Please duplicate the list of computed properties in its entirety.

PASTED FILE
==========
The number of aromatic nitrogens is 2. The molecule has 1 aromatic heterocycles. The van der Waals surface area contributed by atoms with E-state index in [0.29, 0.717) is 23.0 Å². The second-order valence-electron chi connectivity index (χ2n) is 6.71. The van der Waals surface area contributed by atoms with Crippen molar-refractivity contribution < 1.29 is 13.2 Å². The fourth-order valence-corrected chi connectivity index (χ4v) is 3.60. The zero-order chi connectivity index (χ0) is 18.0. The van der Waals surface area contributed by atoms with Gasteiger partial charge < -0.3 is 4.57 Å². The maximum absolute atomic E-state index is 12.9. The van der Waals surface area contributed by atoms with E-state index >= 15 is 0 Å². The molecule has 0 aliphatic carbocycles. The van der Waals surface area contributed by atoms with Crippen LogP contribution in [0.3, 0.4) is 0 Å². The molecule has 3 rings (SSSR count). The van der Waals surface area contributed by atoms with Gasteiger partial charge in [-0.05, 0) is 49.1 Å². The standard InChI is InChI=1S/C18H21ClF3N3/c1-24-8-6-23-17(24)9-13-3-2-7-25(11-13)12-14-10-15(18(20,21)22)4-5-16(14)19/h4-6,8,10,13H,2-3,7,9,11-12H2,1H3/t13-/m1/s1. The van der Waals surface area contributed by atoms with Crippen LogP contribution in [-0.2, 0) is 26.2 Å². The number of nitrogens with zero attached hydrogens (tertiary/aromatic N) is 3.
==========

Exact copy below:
The number of aromatic nitrogens is 2. The molecule has 1 aromatic heterocycles. The van der Waals surface area contributed by atoms with E-state index in [0.29, 0.717) is 23.0 Å². The second-order valence-electron chi connectivity index (χ2n) is 6.71. The van der Waals surface area contributed by atoms with Crippen molar-refractivity contribution < 1.29 is 13.2 Å². The fourth-order valence-corrected chi connectivity index (χ4v) is 3.60. The zero-order chi connectivity index (χ0) is 18.0. The van der Waals surface area contributed by atoms with Gasteiger partial charge < -0.3 is 4.57 Å². The maximum absolute atomic E-state index is 12.9. The van der Waals surface area contributed by atoms with E-state index >= 15 is 0 Å². The molecule has 0 aliphatic carbocycles. The van der Waals surface area contributed by atoms with Crippen LogP contribution in [0.3, 0.4) is 0 Å². The molecule has 3 rings (SSSR count). The van der Waals surface area contributed by atoms with Gasteiger partial charge in [-0.05, 0) is 49.1 Å². The standard InChI is InChI=1S/C18H21ClF3N3/c1-24-8-6-23-17(24)9-13-3-2-7-25(11-13)12-14-10-15(18(20,21)22)4-5-16(14)19/h4-6,8,10,13H,2-3,7,9,11-12H2,1H3/t13-/m1/s1. The van der Waals surface area contributed by atoms with Crippen LogP contribution in [-0.2, 0) is 26.2 Å². The number of nitrogens with zero attached hydrogens (tertiary/aromatic N) is 3.